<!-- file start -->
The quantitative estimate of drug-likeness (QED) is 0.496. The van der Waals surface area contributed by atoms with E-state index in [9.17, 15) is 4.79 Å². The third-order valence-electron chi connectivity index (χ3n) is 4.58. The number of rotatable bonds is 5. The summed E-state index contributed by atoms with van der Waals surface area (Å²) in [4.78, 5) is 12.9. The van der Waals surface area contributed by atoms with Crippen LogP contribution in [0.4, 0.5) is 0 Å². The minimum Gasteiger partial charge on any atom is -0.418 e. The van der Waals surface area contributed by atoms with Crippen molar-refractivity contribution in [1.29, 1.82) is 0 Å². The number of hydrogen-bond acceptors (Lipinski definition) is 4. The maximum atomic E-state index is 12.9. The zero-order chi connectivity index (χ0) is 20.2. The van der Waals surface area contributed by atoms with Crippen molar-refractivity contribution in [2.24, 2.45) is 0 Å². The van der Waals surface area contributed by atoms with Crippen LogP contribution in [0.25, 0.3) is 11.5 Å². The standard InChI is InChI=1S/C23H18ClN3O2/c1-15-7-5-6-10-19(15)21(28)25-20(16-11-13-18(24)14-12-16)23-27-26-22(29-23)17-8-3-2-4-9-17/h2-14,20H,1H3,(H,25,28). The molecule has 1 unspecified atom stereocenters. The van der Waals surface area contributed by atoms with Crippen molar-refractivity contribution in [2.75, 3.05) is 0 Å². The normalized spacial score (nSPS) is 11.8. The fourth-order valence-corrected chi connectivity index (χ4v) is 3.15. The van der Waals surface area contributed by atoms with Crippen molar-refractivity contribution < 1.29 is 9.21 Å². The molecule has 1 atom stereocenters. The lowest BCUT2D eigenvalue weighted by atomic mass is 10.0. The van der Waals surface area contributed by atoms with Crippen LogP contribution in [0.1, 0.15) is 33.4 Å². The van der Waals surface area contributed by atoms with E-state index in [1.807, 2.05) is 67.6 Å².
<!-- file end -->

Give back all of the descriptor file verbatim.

The quantitative estimate of drug-likeness (QED) is 0.496. The van der Waals surface area contributed by atoms with E-state index in [9.17, 15) is 4.79 Å². The third-order valence-electron chi connectivity index (χ3n) is 4.58. The number of rotatable bonds is 5. The summed E-state index contributed by atoms with van der Waals surface area (Å²) in [4.78, 5) is 12.9. The van der Waals surface area contributed by atoms with Crippen LogP contribution in [0.4, 0.5) is 0 Å². The minimum Gasteiger partial charge on any atom is -0.418 e. The van der Waals surface area contributed by atoms with Crippen molar-refractivity contribution in [1.29, 1.82) is 0 Å². The number of hydrogen-bond acceptors (Lipinski definition) is 4. The maximum atomic E-state index is 12.9. The zero-order chi connectivity index (χ0) is 20.2. The van der Waals surface area contributed by atoms with Crippen molar-refractivity contribution in [2.24, 2.45) is 0 Å². The van der Waals surface area contributed by atoms with Crippen LogP contribution in [0.25, 0.3) is 11.5 Å². The standard InChI is InChI=1S/C23H18ClN3O2/c1-15-7-5-6-10-19(15)21(28)25-20(16-11-13-18(24)14-12-16)23-27-26-22(29-23)17-8-3-2-4-9-17/h2-14,20H,1H3,(H,25,28). The molecule has 1 unspecified atom stereocenters. The van der Waals surface area contributed by atoms with Crippen molar-refractivity contribution in [2.75, 3.05) is 0 Å². The normalized spacial score (nSPS) is 11.8. The fourth-order valence-corrected chi connectivity index (χ4v) is 3.15. The van der Waals surface area contributed by atoms with Crippen molar-refractivity contribution < 1.29 is 9.21 Å². The molecule has 1 atom stereocenters. The lowest BCUT2D eigenvalue weighted by atomic mass is 10.0. The van der Waals surface area contributed by atoms with Crippen LogP contribution in [0.1, 0.15) is 33.4 Å². The van der Waals surface area contributed by atoms with E-state index in [1.807, 2.05) is 67.6 Å².